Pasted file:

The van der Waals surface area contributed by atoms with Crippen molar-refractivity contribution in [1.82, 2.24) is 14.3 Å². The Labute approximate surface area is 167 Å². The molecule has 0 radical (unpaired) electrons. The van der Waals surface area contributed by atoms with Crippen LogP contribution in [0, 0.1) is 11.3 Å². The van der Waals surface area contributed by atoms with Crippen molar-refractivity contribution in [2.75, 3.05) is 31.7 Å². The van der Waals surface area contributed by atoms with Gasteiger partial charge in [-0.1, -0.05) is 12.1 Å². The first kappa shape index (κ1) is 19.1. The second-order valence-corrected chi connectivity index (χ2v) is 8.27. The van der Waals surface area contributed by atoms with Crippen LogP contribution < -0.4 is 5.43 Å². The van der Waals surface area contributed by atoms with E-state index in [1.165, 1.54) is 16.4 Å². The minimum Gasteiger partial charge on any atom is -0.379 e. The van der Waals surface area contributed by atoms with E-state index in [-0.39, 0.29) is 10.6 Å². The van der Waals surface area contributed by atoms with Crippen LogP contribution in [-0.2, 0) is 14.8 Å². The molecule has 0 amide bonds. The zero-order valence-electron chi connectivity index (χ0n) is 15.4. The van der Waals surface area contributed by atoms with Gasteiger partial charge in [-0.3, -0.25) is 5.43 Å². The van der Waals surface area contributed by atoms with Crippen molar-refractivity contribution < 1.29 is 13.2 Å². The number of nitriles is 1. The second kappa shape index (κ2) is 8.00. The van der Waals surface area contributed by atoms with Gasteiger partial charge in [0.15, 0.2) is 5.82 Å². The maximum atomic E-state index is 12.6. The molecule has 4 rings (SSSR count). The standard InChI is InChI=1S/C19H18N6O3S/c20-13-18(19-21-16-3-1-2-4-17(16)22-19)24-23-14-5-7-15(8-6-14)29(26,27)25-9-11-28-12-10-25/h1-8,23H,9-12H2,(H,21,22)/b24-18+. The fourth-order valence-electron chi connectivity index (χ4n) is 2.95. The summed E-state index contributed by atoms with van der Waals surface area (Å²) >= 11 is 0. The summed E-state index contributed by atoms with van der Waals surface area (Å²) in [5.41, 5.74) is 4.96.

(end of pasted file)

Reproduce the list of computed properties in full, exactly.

The van der Waals surface area contributed by atoms with Crippen molar-refractivity contribution in [1.82, 2.24) is 14.3 Å². The Labute approximate surface area is 167 Å². The molecule has 0 radical (unpaired) electrons. The van der Waals surface area contributed by atoms with Crippen LogP contribution in [0, 0.1) is 11.3 Å². The van der Waals surface area contributed by atoms with Crippen molar-refractivity contribution in [2.75, 3.05) is 31.7 Å². The van der Waals surface area contributed by atoms with Gasteiger partial charge in [-0.1, -0.05) is 12.1 Å². The first kappa shape index (κ1) is 19.1. The second-order valence-corrected chi connectivity index (χ2v) is 8.27. The van der Waals surface area contributed by atoms with Crippen LogP contribution < -0.4 is 5.43 Å². The van der Waals surface area contributed by atoms with E-state index in [1.165, 1.54) is 16.4 Å². The minimum Gasteiger partial charge on any atom is -0.379 e. The van der Waals surface area contributed by atoms with E-state index in [-0.39, 0.29) is 10.6 Å². The van der Waals surface area contributed by atoms with Crippen LogP contribution in [-0.2, 0) is 14.8 Å². The molecule has 0 amide bonds. The zero-order valence-electron chi connectivity index (χ0n) is 15.4. The van der Waals surface area contributed by atoms with Gasteiger partial charge in [-0.3, -0.25) is 5.43 Å². The van der Waals surface area contributed by atoms with Crippen molar-refractivity contribution < 1.29 is 13.2 Å². The number of nitriles is 1. The second kappa shape index (κ2) is 8.00. The van der Waals surface area contributed by atoms with Gasteiger partial charge in [0.15, 0.2) is 5.82 Å². The maximum atomic E-state index is 12.6. The molecule has 4 rings (SSSR count). The standard InChI is InChI=1S/C19H18N6O3S/c20-13-18(19-21-16-3-1-2-4-17(16)22-19)24-23-14-5-7-15(8-6-14)29(26,27)25-9-11-28-12-10-25/h1-8,23H,9-12H2,(H,21,22)/b24-18+. The fourth-order valence-electron chi connectivity index (χ4n) is 2.95. The summed E-state index contributed by atoms with van der Waals surface area (Å²) >= 11 is 0. The summed E-state index contributed by atoms with van der Waals surface area (Å²) in [5.41, 5.74) is 4.96.